Crashing Symbols: The dream of immigration becomes a nightmare in 'Crossing Over'
Holy multicultural day, Batman! Immigration attorney Ashley Judd wears a necklace with a gold pendant of Africa. Immigration and Customs Enforcement officer Harrison Ford juggles the drama of his Iranian work partner (Cliff Curtis) with his penchant for helping the Mexicans he should just bust in undocumented-worker raids. And at a Jewish day school, earnest Jim Sturgess strums his guitar and mewls in Hebrew like he's still in that kids-discover-the-Beatles musical. Oh, if only. This isn't "Across the Universe." It's "Crossing Over" - or as we call it at my desk, "Crash: Special Victims Unit."
While Paul Haggis's surprise Oscar winner "Crash" was about the scourge of race in Los Angeles, Wayne Kramer's "Crossing Over" is about the nightmare of becoming an American citizen - in Los Angeles. Both rely on a boatload of interlaced story lines for maximum melodramatic effect. The rambunctious, badly acted Korean gang here wouldn't be out of place in "Gran Torino," and the bloody convenience store robbery wouldn't be out of place in any movie about gangs. Haggis and Kramer like their headline news extra trashy.
So say goodbye to wonky discourse about policy reform and deportation enforcement. And say hello to Taslima Jahangir (a very good Summer Bishil), a Muslim high-school student who gives a presentation expressing sympathy with the 9/11 terrorists. She catches the FBI's attention. So do her visits to jihadist chat rooms. She's interested in all voices being heard. But never mind; a special agent (Jacqueline Obradors) wants Taslima and her family on the first plane back to Bangladesh. Her lawyer (Judd) fights, but frankly the lawyer's heart seems preoccupied (alas, she has no pendant for Bangladesh?).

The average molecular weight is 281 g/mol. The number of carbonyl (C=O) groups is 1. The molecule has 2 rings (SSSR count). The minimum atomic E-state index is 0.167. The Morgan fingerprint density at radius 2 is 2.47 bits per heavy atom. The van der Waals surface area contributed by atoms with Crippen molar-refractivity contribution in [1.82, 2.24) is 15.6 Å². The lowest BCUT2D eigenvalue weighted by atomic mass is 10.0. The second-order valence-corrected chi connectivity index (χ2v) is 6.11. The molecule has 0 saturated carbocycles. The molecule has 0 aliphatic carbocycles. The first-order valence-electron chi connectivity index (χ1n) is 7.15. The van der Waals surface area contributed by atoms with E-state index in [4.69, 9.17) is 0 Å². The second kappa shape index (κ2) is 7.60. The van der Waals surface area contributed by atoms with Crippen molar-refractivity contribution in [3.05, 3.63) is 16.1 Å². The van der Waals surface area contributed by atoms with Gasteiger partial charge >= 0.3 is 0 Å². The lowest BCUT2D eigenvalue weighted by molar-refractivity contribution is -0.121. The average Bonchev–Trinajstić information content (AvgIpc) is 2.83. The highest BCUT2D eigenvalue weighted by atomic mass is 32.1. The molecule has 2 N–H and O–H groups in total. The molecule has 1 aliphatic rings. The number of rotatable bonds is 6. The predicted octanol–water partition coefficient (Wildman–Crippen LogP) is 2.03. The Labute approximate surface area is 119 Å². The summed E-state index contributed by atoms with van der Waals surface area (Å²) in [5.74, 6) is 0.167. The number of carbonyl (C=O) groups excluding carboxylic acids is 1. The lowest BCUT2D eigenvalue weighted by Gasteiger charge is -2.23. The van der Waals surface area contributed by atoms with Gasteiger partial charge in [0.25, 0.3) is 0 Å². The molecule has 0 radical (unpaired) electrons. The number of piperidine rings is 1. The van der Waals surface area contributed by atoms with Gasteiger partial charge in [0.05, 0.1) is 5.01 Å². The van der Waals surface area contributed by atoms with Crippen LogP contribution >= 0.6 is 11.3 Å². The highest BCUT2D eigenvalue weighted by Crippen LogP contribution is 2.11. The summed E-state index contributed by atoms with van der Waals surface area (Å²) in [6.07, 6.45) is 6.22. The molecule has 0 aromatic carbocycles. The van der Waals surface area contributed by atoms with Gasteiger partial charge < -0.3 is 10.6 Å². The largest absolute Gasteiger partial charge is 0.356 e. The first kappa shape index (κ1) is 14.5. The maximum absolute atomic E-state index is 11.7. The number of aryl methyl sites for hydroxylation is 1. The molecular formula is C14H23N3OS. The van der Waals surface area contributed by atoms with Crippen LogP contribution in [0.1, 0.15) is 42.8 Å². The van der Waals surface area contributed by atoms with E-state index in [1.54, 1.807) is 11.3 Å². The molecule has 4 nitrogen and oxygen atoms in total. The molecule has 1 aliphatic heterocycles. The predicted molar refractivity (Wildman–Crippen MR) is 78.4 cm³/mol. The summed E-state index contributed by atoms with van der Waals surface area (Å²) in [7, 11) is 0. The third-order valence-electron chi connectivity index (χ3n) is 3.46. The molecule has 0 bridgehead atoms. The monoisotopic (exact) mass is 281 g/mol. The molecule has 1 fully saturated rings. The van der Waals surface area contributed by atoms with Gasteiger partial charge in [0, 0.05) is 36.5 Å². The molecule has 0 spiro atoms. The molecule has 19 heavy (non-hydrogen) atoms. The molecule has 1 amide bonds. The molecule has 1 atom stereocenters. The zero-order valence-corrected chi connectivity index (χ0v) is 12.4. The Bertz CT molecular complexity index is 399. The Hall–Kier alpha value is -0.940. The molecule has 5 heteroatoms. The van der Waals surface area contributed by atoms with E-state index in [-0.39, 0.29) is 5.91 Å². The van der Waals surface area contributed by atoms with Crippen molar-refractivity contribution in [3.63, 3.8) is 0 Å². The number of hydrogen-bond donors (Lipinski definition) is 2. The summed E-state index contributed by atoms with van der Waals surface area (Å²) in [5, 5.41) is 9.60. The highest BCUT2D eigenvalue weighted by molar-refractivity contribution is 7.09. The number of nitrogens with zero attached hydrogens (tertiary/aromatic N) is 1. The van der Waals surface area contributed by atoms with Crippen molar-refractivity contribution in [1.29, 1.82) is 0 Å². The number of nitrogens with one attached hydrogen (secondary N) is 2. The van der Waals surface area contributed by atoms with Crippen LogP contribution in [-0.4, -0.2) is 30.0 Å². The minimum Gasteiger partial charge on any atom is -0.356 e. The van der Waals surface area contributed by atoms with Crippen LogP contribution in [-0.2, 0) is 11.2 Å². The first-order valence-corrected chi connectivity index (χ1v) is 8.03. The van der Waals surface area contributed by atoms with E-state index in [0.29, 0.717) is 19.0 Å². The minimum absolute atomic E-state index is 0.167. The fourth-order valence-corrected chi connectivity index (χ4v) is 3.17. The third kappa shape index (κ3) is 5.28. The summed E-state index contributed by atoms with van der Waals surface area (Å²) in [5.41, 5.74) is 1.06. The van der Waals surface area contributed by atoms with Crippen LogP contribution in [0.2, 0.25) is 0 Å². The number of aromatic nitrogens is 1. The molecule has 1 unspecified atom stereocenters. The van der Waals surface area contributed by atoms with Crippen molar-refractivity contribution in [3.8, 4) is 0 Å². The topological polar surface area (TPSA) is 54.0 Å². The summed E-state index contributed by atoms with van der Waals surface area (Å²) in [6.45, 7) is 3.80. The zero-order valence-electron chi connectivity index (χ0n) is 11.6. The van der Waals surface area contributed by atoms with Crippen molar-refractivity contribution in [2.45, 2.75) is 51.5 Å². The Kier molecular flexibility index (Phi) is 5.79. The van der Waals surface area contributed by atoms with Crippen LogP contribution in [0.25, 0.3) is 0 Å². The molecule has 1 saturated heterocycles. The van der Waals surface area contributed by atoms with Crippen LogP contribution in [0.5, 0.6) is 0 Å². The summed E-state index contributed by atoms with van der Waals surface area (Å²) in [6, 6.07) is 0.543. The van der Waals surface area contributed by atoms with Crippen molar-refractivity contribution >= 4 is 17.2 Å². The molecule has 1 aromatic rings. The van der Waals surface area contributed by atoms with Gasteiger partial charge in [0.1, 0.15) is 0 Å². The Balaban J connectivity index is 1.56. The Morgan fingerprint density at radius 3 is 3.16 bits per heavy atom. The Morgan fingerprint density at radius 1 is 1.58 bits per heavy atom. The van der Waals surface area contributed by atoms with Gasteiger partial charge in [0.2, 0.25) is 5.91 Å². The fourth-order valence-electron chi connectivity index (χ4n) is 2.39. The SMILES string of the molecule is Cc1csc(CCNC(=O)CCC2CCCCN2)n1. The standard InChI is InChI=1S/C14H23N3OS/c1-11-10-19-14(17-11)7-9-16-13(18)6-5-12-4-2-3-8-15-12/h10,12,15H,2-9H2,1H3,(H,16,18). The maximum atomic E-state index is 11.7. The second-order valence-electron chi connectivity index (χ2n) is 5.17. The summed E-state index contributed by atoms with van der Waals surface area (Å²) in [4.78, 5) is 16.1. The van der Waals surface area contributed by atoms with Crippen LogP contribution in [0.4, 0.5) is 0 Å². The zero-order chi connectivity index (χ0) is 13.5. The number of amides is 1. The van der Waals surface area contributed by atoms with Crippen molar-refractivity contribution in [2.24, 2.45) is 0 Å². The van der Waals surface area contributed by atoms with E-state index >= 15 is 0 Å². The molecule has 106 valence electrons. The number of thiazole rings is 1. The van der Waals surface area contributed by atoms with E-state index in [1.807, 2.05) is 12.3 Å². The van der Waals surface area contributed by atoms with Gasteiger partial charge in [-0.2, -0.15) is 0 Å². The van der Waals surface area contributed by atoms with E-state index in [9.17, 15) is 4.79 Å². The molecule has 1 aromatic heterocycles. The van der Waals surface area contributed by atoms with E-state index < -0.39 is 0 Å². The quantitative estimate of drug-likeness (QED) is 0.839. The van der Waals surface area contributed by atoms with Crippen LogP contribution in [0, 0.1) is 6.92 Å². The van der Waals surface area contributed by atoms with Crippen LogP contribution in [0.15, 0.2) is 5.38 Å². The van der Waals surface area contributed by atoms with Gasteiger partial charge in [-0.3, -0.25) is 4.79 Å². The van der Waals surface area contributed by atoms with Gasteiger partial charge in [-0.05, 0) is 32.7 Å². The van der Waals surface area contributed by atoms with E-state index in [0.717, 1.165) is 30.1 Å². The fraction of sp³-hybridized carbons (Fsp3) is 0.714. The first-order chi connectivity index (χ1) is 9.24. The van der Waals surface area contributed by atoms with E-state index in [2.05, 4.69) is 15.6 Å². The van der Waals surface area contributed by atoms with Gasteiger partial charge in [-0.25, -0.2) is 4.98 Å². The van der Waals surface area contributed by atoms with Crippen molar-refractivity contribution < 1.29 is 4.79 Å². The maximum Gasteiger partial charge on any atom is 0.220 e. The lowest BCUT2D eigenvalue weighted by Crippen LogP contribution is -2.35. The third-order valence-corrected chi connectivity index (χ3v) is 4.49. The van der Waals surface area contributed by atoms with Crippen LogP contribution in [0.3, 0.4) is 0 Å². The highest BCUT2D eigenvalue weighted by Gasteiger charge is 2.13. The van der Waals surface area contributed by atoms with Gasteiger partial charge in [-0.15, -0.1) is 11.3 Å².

When Kramer wants to move between story lines, he throws in a montage of aerial shots of the interstate. He uses this device often enough for you to wonder why he didn't just call the movie "Traffic." But the congestion in "Crossing Over" is human. When a green-card-seeking Australian actress (Alice Eve) crashes her car, by a miracle of screenwriting the other driver (Ray Liotta) works in the naturalization office, takes one look at her spilled head shots, and offers a deal. She needs legal status. He needs a mistress. After their first tryst, she demonstrates that she can do the patented crouching shower cry. Sweetie, you've already gotten the part!
Will his wife find out? Will her English boyfriend (Sturgess), an aspiring rock star and lapsed Jew who's also here illegally? While every illegal here has a pound of flesh to pay, the women do most of the suffering. Meanwhile, all the saviors tend to be movie stars. "It's always a humanitarian crisis with you," someone says to Ford, who can't take his eyes off his partner's sister (Melody Khazae), an assimilated party girl whose miniskirts and Hispanic lover have brought shame on her seemingly respectable Iranian family.
Kramer made the 2003 William H. Macy-Alec Baldwin casino thriller "The Cooler" and 2006's lurid "Running Scared." "Crossing Over" continues his specialty: sizzling sleaze. But even more than before, he seems allergic to discretion. Why be subtle when you can end a grisly shoot-out with a teary lecture about the joys of naturalization? (It's about "the worthiness of the journey," say one of the shooters, "when you're standing in your suit and tie, you understand the sublime promise of this moment.") Not much later Kramer stages one of the worst confession sequences in the history of movies, complete with a giant American flag and a gratuitous belting of the National
If "Crossing Over" is less self-congratulatory than "Crash" about confronting its designated problem, it's just as inept at dramatizing the complex ways that problem unites and divides us. Here every cause is something you can wear around your neck.